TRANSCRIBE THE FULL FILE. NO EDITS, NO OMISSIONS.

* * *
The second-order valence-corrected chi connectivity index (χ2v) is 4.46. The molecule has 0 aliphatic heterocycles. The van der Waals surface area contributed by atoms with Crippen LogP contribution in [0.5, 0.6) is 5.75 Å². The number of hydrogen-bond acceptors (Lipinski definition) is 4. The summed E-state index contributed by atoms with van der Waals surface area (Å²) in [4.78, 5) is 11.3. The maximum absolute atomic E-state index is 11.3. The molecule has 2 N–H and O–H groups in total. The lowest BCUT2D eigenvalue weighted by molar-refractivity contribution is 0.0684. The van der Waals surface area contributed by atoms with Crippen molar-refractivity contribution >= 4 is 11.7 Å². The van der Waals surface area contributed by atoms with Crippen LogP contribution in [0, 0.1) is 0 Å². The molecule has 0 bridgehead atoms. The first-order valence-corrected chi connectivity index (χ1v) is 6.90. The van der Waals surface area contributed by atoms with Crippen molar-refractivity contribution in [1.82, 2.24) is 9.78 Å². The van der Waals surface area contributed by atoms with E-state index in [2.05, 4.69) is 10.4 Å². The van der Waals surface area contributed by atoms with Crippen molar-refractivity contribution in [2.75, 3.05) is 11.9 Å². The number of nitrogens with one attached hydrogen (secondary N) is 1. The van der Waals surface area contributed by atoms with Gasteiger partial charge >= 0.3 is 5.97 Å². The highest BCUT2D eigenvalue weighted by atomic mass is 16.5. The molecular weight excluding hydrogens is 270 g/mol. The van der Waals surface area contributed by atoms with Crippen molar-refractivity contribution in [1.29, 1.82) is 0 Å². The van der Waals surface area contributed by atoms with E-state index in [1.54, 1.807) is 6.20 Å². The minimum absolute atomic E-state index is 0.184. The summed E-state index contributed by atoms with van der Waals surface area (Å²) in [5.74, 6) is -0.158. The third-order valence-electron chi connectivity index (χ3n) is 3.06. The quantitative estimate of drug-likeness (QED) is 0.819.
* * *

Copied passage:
The second-order valence-corrected chi connectivity index (χ2v) is 4.46. The molecule has 0 aliphatic heterocycles. The van der Waals surface area contributed by atoms with Crippen LogP contribution in [0.5, 0.6) is 5.75 Å². The number of hydrogen-bond acceptors (Lipinski definition) is 4. The summed E-state index contributed by atoms with van der Waals surface area (Å²) in [4.78, 5) is 11.3. The maximum absolute atomic E-state index is 11.3. The molecule has 2 N–H and O–H groups in total. The lowest BCUT2D eigenvalue weighted by molar-refractivity contribution is 0.0684. The van der Waals surface area contributed by atoms with Crippen molar-refractivity contribution >= 4 is 11.7 Å². The van der Waals surface area contributed by atoms with Crippen LogP contribution in [0, 0.1) is 0 Å². The molecule has 0 bridgehead atoms. The first-order valence-corrected chi connectivity index (χ1v) is 6.90. The van der Waals surface area contributed by atoms with Crippen molar-refractivity contribution in [1.82, 2.24) is 9.78 Å². The van der Waals surface area contributed by atoms with E-state index in [2.05, 4.69) is 10.4 Å². The van der Waals surface area contributed by atoms with Crippen molar-refractivity contribution in [2.75, 3.05) is 11.9 Å². The number of nitrogens with one attached hydrogen (secondary N) is 1. The van der Waals surface area contributed by atoms with Gasteiger partial charge >= 0.3 is 5.97 Å². The highest BCUT2D eigenvalue weighted by atomic mass is 16.5. The molecular weight excluding hydrogens is 270 g/mol. The van der Waals surface area contributed by atoms with Crippen molar-refractivity contribution in [1.29, 1.82) is 0 Å². The van der Waals surface area contributed by atoms with E-state index in [1.54, 1.807) is 6.20 Å². The minimum absolute atomic E-state index is 0.184. The summed E-state index contributed by atoms with van der Waals surface area (Å²) in [5.74, 6) is -0.158. The third-order valence-electron chi connectivity index (χ3n) is 3.06. The quantitative estimate of drug-likeness (QED) is 0.819.